Election Universe

UK Commons Speaker: “E-voting would not be an earth shattering step.”

UK Commons Speaker: “E-voting would not be an earth shattering step.”
June 16 2014, 09:12

uk polling station

John Bercow, House of Commons Speaker, has said that e-voting in polling stations or at home would not be an earth-shattering innovation.

Well, actually, it would if you look at it literally, considering the UK’s current voting system. But what John Bercow is actually trying to do is to facilitate a switch to electronic voting, rather than hinder it.

His point is that we’re completely comfortable with technology in other areas of our lives. And voting is simply another area where technology can help.

Mr. Bercow heads a commission into the future of digital democracy. In a speech to a London think tank, he noted current voting methods lack transparency and aren’t ‘conducive to increasing the desire for the citizen to participate or trust the system’.

“Yes, of course, there are well-rehearsed arguments regarding electronic and internet voting and the integrity of the ballot box must be absolutely protected,” he argued.

That said in an era in which many people… treat their mobile phone or tablet as an extension of themselves… would it really be an earth-shattering change for voters to vote electronically in a polling station. Or at home, as they do so now with a postal vote.

Supporters of e-voting say that it could help to improve turnout at elections. In last month’s European elections, only 34% of eligible voters took part.

There is no direct evidence that electronic voting, whether via the Internet or using machines in polling stations, improves turnout. However, if a system is completely accurate, transparent, auditable and secure, it would seem likely that people would trust it more – and be happier to use it.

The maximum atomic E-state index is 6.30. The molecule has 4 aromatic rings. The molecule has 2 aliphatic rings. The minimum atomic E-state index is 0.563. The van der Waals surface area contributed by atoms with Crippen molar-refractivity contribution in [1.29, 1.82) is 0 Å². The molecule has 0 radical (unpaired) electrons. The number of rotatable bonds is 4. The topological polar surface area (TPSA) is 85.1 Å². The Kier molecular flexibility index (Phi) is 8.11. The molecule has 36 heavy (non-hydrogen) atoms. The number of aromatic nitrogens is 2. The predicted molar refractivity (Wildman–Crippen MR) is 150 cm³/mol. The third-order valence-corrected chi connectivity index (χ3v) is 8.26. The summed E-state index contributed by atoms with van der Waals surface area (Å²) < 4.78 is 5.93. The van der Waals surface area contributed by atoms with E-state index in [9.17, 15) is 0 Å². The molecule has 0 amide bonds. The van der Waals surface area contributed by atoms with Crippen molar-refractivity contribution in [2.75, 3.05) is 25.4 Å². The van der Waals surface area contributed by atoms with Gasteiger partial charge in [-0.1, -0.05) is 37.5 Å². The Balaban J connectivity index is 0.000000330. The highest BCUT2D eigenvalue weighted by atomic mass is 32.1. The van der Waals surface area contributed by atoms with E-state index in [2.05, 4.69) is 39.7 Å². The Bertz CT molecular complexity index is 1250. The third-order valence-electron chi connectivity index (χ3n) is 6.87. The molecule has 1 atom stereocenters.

In Belgium, where voting is compulsory, voters used an electronic Smartmatic voting system supported by a voter-verified paper audit trail (VVPAT). Turnout was 90%.

Whilst turnout includes spoiled votes (according to the electoral commission’s website) a more accurate electronic system would certainly increase the number of valid votes. And because technology can help more disabled people to vote independently, that’s another way in which it could help get more people to the polls.

At a time when politicians in the UK, Europe and, indeed, all over the world, are trying to get voters to rebuild trust in political bodies, it makes sense that voters would appreciate any politician who worked for a better, more transparent system of getting those politicians into power.

Finally, overlooked in the BBC’s coverage of Mr Bercow’s speech, is the matter of fraud. There were over 50 allegations of electoral fraud the Police were asked to investigate in the recent UK elections. Biometric registration would help solve problems with ghost voters and multiple votes. And an accurate electronic system would have certainly helped in Tower Hamlets, where the count was close, and the recount was subject to much speculation about whether everyone present at the counting location was supposed to be there.

Perhaps the time is coming for the one of the world’s oldest parliamentary democracies to be one of the most technologically advanced.